London truly capitalises on this cultural flux in the October calendar with satellite fairs, exhibitions, gallery vip brunches and fashion events, so we went deep into the friezing programme to gaige what London is thinking about beyond brexit and what stand point it was projecting to the multitude of global visitors that descend for this important week.
Here is a run down….
TRANSFORMER: A Rebirth of Wonder at 180 The Strand. December 8, 2019 Curated by Jefferson Hack, Transformer: A Rebirth of Wonder, features newly commissioned and debut works by: Doug Aitken, Sophia Al-Maria & Victoria Sin, Korakrit Arunanondchai, Donna Huanca, Juliana Huxtable, Evan Ifekoya, Dozie Kanu, Quentin Lacombe, Lawrence Lek, Jenn Nkiru, Chen Wei and Harley Weir & George Rouy. The title of the show is inspired by beat poet Lawrence Ferlinghetti’s "I Am Waiting", which comments on the societal problems of contemporary America, and calls for a change of consciousness—the rebirth of a new wonder.
MATCHES - Fashion Show Symonds Pearmain's S/S '20 collection was showcased with longtime supporters Matches Fashion, who hosted them as part of Matches new partnership with Frieze London. Roksanda Ilinčić and filmmaker and activist Liz Goldwyn for a high tea and discussion on what it means to ‘have it all’. Plus instal of The World Of Craig Green And Saelia Aparicio at 5 Carlos Place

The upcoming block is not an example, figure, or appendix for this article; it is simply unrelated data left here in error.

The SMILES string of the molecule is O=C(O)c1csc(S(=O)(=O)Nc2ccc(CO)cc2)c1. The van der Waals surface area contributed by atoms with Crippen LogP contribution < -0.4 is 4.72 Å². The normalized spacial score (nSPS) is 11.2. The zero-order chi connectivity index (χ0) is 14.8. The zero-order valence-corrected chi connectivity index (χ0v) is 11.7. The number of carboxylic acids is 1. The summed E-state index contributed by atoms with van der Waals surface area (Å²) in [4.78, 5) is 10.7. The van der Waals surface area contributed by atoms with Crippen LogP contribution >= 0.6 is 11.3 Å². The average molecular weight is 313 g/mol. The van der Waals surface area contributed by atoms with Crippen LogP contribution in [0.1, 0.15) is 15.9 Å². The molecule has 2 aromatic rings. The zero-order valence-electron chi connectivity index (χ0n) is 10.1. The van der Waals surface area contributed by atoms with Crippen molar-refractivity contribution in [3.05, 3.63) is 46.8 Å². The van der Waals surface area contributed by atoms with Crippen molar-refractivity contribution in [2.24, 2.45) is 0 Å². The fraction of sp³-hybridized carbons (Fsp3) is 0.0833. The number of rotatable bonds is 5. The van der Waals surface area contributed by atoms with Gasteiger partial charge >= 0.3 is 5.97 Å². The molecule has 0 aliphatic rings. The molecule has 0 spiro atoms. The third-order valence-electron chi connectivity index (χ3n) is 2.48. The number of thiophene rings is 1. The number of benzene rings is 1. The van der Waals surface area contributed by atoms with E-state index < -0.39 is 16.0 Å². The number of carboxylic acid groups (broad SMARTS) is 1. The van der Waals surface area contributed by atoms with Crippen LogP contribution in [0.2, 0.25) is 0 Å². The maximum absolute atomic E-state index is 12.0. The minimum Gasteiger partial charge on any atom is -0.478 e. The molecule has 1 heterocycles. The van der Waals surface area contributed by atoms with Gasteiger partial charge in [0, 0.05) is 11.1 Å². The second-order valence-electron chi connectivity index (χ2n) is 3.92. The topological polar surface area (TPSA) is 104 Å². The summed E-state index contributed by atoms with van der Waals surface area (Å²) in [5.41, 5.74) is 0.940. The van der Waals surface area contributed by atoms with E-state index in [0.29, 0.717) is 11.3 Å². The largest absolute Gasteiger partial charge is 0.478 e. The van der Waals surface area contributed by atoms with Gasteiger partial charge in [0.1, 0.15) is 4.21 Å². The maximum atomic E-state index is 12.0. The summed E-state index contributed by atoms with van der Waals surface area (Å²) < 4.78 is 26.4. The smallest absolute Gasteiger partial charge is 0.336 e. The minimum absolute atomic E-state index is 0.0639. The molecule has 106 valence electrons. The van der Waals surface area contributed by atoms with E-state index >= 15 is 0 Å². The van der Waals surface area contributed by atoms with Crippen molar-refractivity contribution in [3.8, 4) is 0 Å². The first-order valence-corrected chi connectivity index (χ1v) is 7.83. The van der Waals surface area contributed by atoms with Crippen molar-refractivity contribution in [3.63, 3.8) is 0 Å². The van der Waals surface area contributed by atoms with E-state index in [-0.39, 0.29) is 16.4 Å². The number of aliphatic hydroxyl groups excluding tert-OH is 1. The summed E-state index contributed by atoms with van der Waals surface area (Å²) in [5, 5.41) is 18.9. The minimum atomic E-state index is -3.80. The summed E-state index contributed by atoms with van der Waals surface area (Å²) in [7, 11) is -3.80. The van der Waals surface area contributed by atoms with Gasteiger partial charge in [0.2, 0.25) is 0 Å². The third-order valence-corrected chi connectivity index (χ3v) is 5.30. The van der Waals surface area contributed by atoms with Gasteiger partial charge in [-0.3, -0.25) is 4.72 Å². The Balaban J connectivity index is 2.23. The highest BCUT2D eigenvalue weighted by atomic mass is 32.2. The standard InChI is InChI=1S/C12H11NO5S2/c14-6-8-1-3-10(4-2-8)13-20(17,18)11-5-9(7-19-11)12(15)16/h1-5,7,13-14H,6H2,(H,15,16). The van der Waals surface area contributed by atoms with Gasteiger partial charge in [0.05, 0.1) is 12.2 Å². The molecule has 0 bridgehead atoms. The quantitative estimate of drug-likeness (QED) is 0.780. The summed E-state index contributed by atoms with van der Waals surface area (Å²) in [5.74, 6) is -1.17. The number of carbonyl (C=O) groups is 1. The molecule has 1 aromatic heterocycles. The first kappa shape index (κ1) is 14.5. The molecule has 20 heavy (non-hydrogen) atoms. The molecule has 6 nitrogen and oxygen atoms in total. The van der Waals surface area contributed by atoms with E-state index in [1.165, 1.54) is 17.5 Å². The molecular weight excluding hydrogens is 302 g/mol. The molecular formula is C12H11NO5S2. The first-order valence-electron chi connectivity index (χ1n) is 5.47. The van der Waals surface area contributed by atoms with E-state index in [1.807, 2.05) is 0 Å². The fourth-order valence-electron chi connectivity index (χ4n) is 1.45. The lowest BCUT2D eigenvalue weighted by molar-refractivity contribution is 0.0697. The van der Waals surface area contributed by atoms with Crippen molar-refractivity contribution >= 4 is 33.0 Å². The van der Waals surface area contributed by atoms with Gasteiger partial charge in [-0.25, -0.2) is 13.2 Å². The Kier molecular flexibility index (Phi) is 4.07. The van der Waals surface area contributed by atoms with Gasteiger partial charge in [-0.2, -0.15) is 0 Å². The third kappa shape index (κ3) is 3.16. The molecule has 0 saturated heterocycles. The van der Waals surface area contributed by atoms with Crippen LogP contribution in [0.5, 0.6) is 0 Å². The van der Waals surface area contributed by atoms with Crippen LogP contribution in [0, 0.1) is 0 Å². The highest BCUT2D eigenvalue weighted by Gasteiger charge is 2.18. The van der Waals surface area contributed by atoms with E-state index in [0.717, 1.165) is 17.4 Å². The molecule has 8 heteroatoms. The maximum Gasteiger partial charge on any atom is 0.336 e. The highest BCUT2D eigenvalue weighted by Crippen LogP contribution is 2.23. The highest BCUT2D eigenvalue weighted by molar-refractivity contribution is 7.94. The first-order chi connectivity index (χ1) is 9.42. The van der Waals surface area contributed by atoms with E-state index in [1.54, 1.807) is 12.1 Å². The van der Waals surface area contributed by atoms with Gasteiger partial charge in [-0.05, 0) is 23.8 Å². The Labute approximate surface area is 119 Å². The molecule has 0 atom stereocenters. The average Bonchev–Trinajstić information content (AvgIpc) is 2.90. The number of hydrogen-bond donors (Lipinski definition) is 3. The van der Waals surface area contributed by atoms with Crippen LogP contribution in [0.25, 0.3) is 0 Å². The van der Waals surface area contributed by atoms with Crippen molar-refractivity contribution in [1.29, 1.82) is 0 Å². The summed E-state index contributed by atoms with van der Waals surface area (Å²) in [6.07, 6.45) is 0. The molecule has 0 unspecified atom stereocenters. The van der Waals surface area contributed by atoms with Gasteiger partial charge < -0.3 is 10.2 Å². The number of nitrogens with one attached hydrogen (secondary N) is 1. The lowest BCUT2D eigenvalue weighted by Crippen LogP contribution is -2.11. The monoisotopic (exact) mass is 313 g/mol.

PRADA MODE- Prada presents the third iteration of Prada Mode, a traveling social club with a focus on contemporary culture that provides members a unique art experience along with music, dining, and conversations. An installation by Theatre Gates at 180 The Stand featuring Collective Intimacy, a live programme in collaboration with The Vinyl Factory and The Showroom, London.
CHISENHALE - Sidsel Meineche Hansen Welcome to End-Used City September 20 – December 8 2019. The exhibition brings together new and existing works to further explore Meineche Hansen’s ongoing inquiry into virtual and robotic bodies and their relationship to human labor within the gaming, pornographic and tech-industries.
Here's the lowdown: with Frieze having over 35 countries participating it was set to be the most international Frieze London yet—it was like the galleries drove a mating call to the international dealers and collectors. Perhaps this flux of attendees from overseas was due to the weak pound. What is a better time to arrive than when Britain’s back is broken by that devil that is Brexit?
The sales came fast on the first day and it was predominantly painting. Hauser & Wirth sold paintings by Mark Bradford, Cy Twombly, and Philip Guston, racking in a casual $14 million. The turner prize nominated artist Oscar Murillo sold for $400,000 at David Zwirner. Kerry James Marshall (Car Girl 2, 2019) sold for $3.8 million, and a figurative Neo Rauch piece (Die Wandlung, 2019) sold for $1.5 million. At Carlos Ishikawa, the painter Issie Wood was tipped off as a one to watch.
The satellite fairs, events and various fashion activationed also celebrated the influx of visitors. Between the action around London, backed with hard sales as proof, it seems as though Frieze London was not frozen out of the market afterall, but instead was celebrated in full regalia though art, fashion and culture.